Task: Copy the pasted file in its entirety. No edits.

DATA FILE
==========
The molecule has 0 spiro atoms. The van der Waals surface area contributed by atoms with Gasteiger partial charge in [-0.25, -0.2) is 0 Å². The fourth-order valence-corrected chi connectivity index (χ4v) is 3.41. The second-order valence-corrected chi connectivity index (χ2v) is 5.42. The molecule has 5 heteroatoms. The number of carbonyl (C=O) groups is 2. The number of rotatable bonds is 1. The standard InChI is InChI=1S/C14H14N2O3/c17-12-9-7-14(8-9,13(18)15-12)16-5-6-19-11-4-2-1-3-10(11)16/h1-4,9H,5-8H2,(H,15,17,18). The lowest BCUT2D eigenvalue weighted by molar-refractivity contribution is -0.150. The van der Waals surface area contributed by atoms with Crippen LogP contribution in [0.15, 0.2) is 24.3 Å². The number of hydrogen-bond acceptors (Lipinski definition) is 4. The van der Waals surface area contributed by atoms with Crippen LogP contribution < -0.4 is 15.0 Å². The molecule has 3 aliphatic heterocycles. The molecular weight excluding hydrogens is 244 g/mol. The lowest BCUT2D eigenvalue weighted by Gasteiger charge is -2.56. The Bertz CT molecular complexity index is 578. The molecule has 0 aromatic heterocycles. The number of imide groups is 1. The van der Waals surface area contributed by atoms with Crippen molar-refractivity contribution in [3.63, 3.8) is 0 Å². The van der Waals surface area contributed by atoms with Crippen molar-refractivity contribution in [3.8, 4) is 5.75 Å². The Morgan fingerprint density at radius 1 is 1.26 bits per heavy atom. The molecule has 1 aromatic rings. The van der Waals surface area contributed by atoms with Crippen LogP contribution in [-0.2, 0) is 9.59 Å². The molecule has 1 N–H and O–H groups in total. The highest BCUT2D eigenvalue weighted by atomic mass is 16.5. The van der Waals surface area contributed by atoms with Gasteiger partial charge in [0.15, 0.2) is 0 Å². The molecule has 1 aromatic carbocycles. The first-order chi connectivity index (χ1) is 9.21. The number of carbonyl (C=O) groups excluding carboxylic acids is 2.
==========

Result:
The molecule has 0 spiro atoms. The van der Waals surface area contributed by atoms with Gasteiger partial charge in [-0.25, -0.2) is 0 Å². The fourth-order valence-corrected chi connectivity index (χ4v) is 3.41. The second-order valence-corrected chi connectivity index (χ2v) is 5.42. The molecule has 5 heteroatoms. The number of carbonyl (C=O) groups is 2. The number of rotatable bonds is 1. The standard InChI is InChI=1S/C14H14N2O3/c17-12-9-7-14(8-9,13(18)15-12)16-5-6-19-11-4-2-1-3-10(11)16/h1-4,9H,5-8H2,(H,15,17,18). The lowest BCUT2D eigenvalue weighted by molar-refractivity contribution is -0.150. The van der Waals surface area contributed by atoms with Crippen LogP contribution in [0.15, 0.2) is 24.3 Å². The number of hydrogen-bond acceptors (Lipinski definition) is 4. The van der Waals surface area contributed by atoms with Crippen LogP contribution < -0.4 is 15.0 Å². The molecule has 3 aliphatic heterocycles. The molecular weight excluding hydrogens is 244 g/mol. The lowest BCUT2D eigenvalue weighted by Gasteiger charge is -2.56. The Bertz CT molecular complexity index is 578. The molecule has 0 aromatic heterocycles. The number of imide groups is 1. The van der Waals surface area contributed by atoms with Crippen molar-refractivity contribution in [3.63, 3.8) is 0 Å². The van der Waals surface area contributed by atoms with Crippen molar-refractivity contribution in [3.8, 4) is 5.75 Å². The Morgan fingerprint density at radius 1 is 1.26 bits per heavy atom. The molecule has 1 aromatic rings. The van der Waals surface area contributed by atoms with Crippen LogP contribution in [-0.2, 0) is 9.59 Å². The molecule has 1 N–H and O–H groups in total. The highest BCUT2D eigenvalue weighted by atomic mass is 16.5. The van der Waals surface area contributed by atoms with Gasteiger partial charge in [0.15, 0.2) is 0 Å². The molecule has 1 aromatic carbocycles. The first-order chi connectivity index (χ1) is 9.21. The number of carbonyl (C=O) groups excluding carboxylic acids is 2.